Recently, someone interviewed Ron Paul. The interview covered a lot of ground. This caught my attention:
Hopefully I can energize young people, a new generation, to say that the role of government has to be different than this. You can’t run a welfare state and you shouldn’t be in all these wars. And they have to decide what the role should be. And whether or not the government should just be there to protect liberty or is it supposed to regulate your life and regulate the economy and police the world? If they want that they’ll just change dictators and it’ll be miserable. But I’m hopeful that–I see signs, you know, because of what’s happening on the internet and different places, I see positive signs, but it’s not gonna be easy.”
This pretty much summarizes my position. That’s why he agreed with me when I suggested creating the Ron Paul Curriculum.
Compared to what it was like in the summer of 1976, when I was on his staff in Congress, things are vastly better inside the camps of those who oppose big government. The federal government continues to grow, although as I have said repeatedly, the actual tax revenues collected by the federal government are still in the range of 20% of GDP, which is slightly below where they were in 1945. With respect to federal taxes collected, things are a little better than they were 70 years ago. Conservatives fail to understand this. So, when we talk about the expansion of the federal government since 1945, we are talking mainly about the expansion of the money supply — the Federal Reserve System — and the expansion of federal regulation: The Federal Register.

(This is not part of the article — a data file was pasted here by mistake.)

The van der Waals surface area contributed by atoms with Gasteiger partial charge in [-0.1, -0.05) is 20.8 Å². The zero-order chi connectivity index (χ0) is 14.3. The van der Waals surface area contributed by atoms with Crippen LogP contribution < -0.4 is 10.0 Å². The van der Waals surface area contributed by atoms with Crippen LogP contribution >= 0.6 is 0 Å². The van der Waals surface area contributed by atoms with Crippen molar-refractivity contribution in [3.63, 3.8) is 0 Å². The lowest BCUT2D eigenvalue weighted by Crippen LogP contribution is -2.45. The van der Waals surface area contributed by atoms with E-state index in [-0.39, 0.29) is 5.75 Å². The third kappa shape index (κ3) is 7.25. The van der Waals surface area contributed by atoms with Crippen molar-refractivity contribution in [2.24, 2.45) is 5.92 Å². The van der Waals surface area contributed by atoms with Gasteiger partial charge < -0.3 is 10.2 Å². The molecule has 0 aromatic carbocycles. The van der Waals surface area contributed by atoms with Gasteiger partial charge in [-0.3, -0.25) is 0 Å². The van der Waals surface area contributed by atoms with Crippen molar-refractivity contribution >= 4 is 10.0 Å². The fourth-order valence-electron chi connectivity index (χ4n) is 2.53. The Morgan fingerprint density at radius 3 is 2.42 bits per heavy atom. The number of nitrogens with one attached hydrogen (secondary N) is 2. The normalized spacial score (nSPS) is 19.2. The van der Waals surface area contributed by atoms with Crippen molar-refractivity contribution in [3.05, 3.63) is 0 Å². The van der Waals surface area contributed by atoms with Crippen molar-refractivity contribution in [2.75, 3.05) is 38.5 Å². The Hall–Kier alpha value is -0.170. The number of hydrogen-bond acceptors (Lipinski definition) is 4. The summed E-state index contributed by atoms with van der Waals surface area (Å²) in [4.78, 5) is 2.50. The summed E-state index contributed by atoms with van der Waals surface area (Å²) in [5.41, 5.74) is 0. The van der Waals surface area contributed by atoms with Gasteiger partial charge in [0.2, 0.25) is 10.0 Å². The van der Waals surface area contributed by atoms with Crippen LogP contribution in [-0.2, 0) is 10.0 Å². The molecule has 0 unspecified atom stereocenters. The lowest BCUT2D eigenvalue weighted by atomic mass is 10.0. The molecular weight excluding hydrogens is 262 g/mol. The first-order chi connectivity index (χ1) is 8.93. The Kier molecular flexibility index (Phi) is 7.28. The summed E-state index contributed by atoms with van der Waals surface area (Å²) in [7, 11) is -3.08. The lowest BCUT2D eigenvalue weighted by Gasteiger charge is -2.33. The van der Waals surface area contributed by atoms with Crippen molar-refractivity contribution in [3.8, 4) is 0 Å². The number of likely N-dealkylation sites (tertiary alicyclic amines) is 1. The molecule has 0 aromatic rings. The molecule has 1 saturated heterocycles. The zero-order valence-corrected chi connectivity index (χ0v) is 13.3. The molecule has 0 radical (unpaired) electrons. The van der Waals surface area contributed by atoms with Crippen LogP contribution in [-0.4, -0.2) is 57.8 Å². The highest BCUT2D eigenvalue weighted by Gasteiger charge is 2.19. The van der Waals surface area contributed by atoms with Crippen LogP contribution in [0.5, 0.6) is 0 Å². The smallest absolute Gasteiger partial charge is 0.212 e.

What the Ron Paul Curriculum does today, a rich capitalist could have done in 1976. He could have hired an academic to put together a comprehensive, textbook-based curriculum that was decent. But it was not done in 1976, or 1996, or 2006, because rich industrialists have had no idea that it needed to be done. They would not have known how to do it.
(For the rest of my article, click the link.)